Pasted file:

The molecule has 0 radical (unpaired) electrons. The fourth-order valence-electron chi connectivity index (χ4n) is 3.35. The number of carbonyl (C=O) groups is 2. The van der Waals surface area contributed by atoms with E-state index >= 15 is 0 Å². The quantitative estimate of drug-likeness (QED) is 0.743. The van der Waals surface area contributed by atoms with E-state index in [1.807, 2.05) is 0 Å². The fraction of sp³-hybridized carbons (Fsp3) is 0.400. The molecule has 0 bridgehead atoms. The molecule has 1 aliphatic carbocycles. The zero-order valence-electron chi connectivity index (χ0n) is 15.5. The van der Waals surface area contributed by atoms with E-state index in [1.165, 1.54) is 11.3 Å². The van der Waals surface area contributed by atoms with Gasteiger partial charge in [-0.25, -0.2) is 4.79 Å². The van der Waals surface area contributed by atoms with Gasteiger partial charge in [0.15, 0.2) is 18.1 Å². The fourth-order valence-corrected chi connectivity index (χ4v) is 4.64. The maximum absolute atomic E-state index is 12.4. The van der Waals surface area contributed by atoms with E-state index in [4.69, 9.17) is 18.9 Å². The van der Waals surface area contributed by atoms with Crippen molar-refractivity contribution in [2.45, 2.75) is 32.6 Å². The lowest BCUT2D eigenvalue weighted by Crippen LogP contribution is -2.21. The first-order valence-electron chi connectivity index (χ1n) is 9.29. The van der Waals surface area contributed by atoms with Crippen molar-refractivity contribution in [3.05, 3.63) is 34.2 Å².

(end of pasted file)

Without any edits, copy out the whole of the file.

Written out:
The molecule has 0 radical (unpaired) electrons. The fourth-order valence-electron chi connectivity index (χ4n) is 3.35. The number of carbonyl (C=O) groups is 2. The van der Waals surface area contributed by atoms with E-state index >= 15 is 0 Å². The quantitative estimate of drug-likeness (QED) is 0.743. The van der Waals surface area contributed by atoms with E-state index in [1.807, 2.05) is 0 Å². The fraction of sp³-hybridized carbons (Fsp3) is 0.400. The molecule has 0 bridgehead atoms. The molecule has 1 aliphatic carbocycles. The zero-order valence-electron chi connectivity index (χ0n) is 15.5. The van der Waals surface area contributed by atoms with E-state index in [1.165, 1.54) is 11.3 Å². The van der Waals surface area contributed by atoms with Gasteiger partial charge in [-0.25, -0.2) is 4.79 Å². The van der Waals surface area contributed by atoms with Gasteiger partial charge in [0.15, 0.2) is 18.1 Å². The fourth-order valence-corrected chi connectivity index (χ4v) is 4.64. The maximum absolute atomic E-state index is 12.4. The van der Waals surface area contributed by atoms with E-state index in [4.69, 9.17) is 18.9 Å². The van der Waals surface area contributed by atoms with Crippen molar-refractivity contribution in [2.45, 2.75) is 32.6 Å². The lowest BCUT2D eigenvalue weighted by Crippen LogP contribution is -2.21. The first-order valence-electron chi connectivity index (χ1n) is 9.29. The van der Waals surface area contributed by atoms with Crippen molar-refractivity contribution in [3.05, 3.63) is 34.2 Å².